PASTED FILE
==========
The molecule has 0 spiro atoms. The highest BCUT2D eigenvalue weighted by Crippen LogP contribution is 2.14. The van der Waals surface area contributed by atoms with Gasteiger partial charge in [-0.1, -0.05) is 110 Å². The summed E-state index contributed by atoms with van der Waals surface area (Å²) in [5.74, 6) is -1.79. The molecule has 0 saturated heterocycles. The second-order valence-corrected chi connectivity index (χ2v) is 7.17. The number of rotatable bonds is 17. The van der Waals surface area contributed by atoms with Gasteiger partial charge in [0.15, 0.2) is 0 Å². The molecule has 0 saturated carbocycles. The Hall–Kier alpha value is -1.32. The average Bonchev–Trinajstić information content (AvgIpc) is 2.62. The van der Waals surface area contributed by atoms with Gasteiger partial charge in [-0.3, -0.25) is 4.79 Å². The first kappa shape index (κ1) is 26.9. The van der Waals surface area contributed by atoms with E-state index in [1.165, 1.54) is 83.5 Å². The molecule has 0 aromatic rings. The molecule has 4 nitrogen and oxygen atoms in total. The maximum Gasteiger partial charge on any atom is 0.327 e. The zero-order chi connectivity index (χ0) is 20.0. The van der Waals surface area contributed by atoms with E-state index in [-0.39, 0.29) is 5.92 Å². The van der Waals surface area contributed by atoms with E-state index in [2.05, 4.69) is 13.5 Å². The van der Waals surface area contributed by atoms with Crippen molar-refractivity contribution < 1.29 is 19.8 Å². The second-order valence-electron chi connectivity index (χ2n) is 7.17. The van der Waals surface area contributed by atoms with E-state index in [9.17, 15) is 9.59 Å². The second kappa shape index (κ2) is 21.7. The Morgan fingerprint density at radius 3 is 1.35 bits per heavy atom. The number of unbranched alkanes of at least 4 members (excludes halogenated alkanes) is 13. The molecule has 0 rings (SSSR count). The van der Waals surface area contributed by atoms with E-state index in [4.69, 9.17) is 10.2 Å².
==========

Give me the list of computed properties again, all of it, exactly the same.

The molecule has 0 spiro atoms. The highest BCUT2D eigenvalue weighted by Crippen LogP contribution is 2.14. The van der Waals surface area contributed by atoms with Gasteiger partial charge in [-0.1, -0.05) is 110 Å². The summed E-state index contributed by atoms with van der Waals surface area (Å²) in [5.74, 6) is -1.79. The molecule has 0 saturated heterocycles. The second-order valence-corrected chi connectivity index (χ2v) is 7.17. The number of rotatable bonds is 17. The van der Waals surface area contributed by atoms with Gasteiger partial charge in [0.15, 0.2) is 0 Å². The molecule has 0 saturated carbocycles. The Hall–Kier alpha value is -1.32. The average Bonchev–Trinajstić information content (AvgIpc) is 2.62. The van der Waals surface area contributed by atoms with Gasteiger partial charge in [-0.3, -0.25) is 4.79 Å². The first kappa shape index (κ1) is 26.9. The van der Waals surface area contributed by atoms with E-state index in [1.165, 1.54) is 83.5 Å². The molecule has 0 aromatic rings. The molecule has 4 nitrogen and oxygen atoms in total. The maximum Gasteiger partial charge on any atom is 0.327 e. The zero-order chi connectivity index (χ0) is 20.0. The van der Waals surface area contributed by atoms with E-state index in [-0.39, 0.29) is 5.92 Å². The van der Waals surface area contributed by atoms with E-state index in [2.05, 4.69) is 13.5 Å². The van der Waals surface area contributed by atoms with Crippen molar-refractivity contribution < 1.29 is 19.8 Å². The second-order valence-electron chi connectivity index (χ2n) is 7.17. The van der Waals surface area contributed by atoms with E-state index in [9.17, 15) is 9.59 Å². The second kappa shape index (κ2) is 21.7. The Morgan fingerprint density at radius 3 is 1.35 bits per heavy atom. The number of unbranched alkanes of at least 4 members (excludes halogenated alkanes) is 13. The molecule has 0 rings (SSSR count). The van der Waals surface area contributed by atoms with E-state index in [4.69, 9.17) is 10.2 Å².